Back to The Beach

Not Ready for Retirement Players present local playwright Paul Calandrino’s Shrimp & Gritts sequel

It’s been a couple of years since Oregon Contemporary Theatre premiered Paul Calandrino’s Shrimp & Gritts: She’s Gone. This week, the Not Ready for Retirement Players will offer audiences the sequel, Shrimp & Gritts: The Long & Winding Trail.

The story picks up two years after the previous play, set in the same fictitious Oregon beach town. (Who are we kidding? It’s set in Yachats, in a bar very much like the Drift Inn.)  

“I love the insularity of the small Oregon towns,” Calandrino says. “They serve as a perfect incubator for the Oregon psyche in all its forms.” 

So where are we since we left Yachats two years ago? 

“Gritts’ girlfriend of 15 years, Serena, left him without warning, and his best friend and drinking buddy Shrimp admits that she’d been having a 15-year affair with Serena,” Calandrino says.

I’m watching an early rehearsal for the show at Capitello Wines. Twinkly overhead lights cast a cheery mood, and director Chris Pinto coaxes the actors to tackle a scene one more time, to its emotionally charged reveal. 

“I was intrigued with the fight tonight — it took a different tone,” Pinto says. “So I want to see that again.” 

You couldn’t ask for two finer sparring partners than William Campbell, in the role of Gritts, and Rebecca Nachison, reprising her role as Shrimp. 

“Having the opportunity to play Shrimp for another time is a treat,” Nachison says. 

Added to the mix are two new characters: Kandy (Melanie Moser), the manager of the Sandraker Inn, where all the play’s action takes place, and her newish boyfriend, Breech (Benjamin Sanders). 

“Kandy is working on a line of gourmet treats (or amuse bouche) that she hopes to sell to a big food conglomerate,” Calandrino says. “While Breech has his mind set on building a scenic memorial trail along the coastline on the north side of town.”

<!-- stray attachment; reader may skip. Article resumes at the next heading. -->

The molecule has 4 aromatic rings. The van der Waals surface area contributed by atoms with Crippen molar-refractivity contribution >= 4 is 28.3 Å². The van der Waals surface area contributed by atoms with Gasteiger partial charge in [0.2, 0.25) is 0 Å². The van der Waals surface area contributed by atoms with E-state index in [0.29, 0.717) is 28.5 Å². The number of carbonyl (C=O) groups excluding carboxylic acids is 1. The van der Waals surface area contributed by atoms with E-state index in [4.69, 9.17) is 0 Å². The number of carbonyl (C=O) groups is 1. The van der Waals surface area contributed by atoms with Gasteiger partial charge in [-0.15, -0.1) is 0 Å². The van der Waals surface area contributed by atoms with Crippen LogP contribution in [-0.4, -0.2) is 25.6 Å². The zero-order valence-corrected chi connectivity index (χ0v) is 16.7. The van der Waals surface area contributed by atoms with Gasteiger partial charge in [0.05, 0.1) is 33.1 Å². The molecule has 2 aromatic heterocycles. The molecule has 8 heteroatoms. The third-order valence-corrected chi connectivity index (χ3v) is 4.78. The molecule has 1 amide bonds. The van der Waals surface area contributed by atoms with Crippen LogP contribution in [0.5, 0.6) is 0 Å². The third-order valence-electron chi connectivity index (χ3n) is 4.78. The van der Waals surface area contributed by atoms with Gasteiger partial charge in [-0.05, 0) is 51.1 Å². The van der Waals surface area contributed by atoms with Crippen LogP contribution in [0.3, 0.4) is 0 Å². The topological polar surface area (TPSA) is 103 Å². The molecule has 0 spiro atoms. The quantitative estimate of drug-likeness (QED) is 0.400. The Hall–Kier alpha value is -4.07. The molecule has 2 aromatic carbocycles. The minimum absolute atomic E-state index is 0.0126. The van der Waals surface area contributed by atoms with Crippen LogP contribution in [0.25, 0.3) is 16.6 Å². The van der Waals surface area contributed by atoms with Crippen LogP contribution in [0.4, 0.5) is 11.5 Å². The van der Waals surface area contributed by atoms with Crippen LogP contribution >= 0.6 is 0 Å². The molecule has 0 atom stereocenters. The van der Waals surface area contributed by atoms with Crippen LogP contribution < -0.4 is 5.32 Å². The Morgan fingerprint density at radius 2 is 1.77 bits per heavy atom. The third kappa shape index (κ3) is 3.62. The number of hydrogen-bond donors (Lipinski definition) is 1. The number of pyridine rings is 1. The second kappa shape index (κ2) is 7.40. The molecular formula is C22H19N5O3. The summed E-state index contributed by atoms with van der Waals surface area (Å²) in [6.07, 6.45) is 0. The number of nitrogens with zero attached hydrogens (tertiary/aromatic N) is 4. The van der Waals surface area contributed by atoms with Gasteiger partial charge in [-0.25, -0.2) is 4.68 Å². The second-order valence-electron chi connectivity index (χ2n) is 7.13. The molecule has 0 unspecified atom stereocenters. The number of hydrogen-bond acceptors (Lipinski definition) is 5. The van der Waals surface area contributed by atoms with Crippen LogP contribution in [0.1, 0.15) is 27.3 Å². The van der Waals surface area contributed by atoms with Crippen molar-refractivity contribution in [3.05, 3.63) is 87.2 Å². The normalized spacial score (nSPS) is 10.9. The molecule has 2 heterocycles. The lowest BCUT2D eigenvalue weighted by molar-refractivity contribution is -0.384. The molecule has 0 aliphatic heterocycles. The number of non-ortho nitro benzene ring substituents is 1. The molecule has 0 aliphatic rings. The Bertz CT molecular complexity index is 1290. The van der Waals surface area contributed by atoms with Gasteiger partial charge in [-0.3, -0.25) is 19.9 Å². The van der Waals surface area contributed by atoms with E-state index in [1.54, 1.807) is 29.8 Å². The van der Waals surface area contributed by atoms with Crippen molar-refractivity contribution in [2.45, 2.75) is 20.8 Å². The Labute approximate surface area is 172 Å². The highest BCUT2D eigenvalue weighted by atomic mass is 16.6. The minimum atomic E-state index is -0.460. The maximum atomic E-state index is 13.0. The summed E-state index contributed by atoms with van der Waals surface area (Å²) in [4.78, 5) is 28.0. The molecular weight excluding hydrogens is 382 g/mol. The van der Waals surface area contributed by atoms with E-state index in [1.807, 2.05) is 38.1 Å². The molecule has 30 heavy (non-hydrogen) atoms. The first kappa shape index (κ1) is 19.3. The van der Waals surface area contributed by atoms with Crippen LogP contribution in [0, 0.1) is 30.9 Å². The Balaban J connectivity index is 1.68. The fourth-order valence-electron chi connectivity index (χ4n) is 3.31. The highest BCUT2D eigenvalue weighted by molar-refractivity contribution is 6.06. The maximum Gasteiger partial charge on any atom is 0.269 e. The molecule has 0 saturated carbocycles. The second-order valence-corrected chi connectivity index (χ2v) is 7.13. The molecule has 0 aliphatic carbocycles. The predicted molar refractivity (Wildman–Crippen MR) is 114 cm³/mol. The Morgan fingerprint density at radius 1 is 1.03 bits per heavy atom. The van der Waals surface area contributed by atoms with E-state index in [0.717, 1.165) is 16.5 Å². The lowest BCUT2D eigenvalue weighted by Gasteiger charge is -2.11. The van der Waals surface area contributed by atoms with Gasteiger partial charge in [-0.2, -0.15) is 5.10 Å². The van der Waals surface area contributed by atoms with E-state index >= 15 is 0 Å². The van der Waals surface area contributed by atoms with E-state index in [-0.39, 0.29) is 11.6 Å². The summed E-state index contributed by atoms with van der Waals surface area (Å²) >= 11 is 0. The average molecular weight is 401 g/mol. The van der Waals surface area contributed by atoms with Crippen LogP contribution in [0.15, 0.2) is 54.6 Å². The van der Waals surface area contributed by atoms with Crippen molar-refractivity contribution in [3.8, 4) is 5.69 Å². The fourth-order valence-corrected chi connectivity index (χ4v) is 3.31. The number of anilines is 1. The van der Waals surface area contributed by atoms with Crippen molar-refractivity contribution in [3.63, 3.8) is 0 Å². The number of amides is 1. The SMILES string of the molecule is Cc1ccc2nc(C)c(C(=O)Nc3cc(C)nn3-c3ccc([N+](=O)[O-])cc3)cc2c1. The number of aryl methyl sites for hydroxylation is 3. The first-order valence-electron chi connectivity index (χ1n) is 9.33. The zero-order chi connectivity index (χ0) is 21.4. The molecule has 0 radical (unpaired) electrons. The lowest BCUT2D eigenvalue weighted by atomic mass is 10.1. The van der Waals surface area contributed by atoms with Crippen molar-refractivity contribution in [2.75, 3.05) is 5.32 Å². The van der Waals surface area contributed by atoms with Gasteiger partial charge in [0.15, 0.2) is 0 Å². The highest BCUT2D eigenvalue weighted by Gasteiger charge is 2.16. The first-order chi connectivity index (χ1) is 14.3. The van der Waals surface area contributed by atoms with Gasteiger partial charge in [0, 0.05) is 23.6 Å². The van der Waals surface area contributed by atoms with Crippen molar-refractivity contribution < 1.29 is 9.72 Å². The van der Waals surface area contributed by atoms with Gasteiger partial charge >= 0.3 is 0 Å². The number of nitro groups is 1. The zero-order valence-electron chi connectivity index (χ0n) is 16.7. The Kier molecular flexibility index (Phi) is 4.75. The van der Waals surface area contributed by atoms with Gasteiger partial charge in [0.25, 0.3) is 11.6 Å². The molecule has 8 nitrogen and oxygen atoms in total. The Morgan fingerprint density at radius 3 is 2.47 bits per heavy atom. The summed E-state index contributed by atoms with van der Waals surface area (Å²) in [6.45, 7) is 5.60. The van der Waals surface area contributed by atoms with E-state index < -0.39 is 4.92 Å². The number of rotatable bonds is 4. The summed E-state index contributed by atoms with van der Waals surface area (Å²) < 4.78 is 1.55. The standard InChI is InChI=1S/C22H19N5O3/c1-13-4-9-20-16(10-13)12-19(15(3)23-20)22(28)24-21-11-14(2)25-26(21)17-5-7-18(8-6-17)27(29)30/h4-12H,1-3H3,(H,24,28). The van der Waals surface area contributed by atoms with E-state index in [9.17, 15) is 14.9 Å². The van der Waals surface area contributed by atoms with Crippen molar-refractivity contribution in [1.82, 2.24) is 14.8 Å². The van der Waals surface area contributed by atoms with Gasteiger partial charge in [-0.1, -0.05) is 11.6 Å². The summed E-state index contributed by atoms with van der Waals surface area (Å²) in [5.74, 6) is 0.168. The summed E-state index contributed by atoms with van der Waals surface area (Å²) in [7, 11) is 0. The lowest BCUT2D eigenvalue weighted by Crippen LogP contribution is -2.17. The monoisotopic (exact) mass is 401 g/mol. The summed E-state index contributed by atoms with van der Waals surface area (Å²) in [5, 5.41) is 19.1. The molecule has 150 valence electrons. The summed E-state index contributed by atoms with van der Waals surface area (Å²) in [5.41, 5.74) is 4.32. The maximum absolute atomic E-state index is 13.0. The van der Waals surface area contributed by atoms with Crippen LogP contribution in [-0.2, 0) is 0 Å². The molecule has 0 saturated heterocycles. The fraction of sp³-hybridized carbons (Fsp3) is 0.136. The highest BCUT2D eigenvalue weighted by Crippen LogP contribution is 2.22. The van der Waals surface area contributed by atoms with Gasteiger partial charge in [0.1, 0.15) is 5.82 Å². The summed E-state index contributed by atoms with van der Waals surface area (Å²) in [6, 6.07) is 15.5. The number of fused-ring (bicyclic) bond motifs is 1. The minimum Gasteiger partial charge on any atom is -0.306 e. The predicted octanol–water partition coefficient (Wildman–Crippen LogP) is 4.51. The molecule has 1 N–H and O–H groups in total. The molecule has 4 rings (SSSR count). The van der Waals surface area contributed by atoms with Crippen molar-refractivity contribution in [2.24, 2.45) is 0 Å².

Calandrino says playwriting has always been a vehicle for exploring the little obsessions that occupy his mind.

“For example, for many years my partner Cai [Emmons] and I have discussed a phenomenon we call ‘the cult of the best,’” he says. “You know, these people who are such aficionados on the best wines, the best charcuterie, the best bathroom rugs, the best mantras. The effeteness and snobbery of it all. It kind of drives me crazy. People who mail order the best avocados from South America to slice on their toast.”

Call it playwright’s revenge.

In this new play, there’s an entire scene called “Cult of the Best” in which the characters — who are salt-of-the-earth working class folks — explore the topic and compare such things as “Parmigiano-Reggiano made by blind eunuch monks in the Dolomites” with quarter-pound burgers with cheese.

“But the main theme that I keep coming back to over and over again, in Shrimp & Gritts and other plays, is the impossible challenge and greatness of love and relationships,” Calandrino says. “The play is no rom-com, but there’s a lot about romance and love, and how we break ourselves, and others, in the pursuit of them.”

And, he adds, “All of the characters are deeply in love and make lousy decisions based on that.”

Shrimp & Gritts: The Long & Winding Trail runs Feb. 22 – March 3 at Capitello Wines Tasting Room, 540 Charnelton Street; $17 general admission, $28 VIP includes a glass of Capitello wine and table seating. Tickets available at 541-520-3092 or To arrange seating with other patrons at a specific table, please call Capitello Wines directly.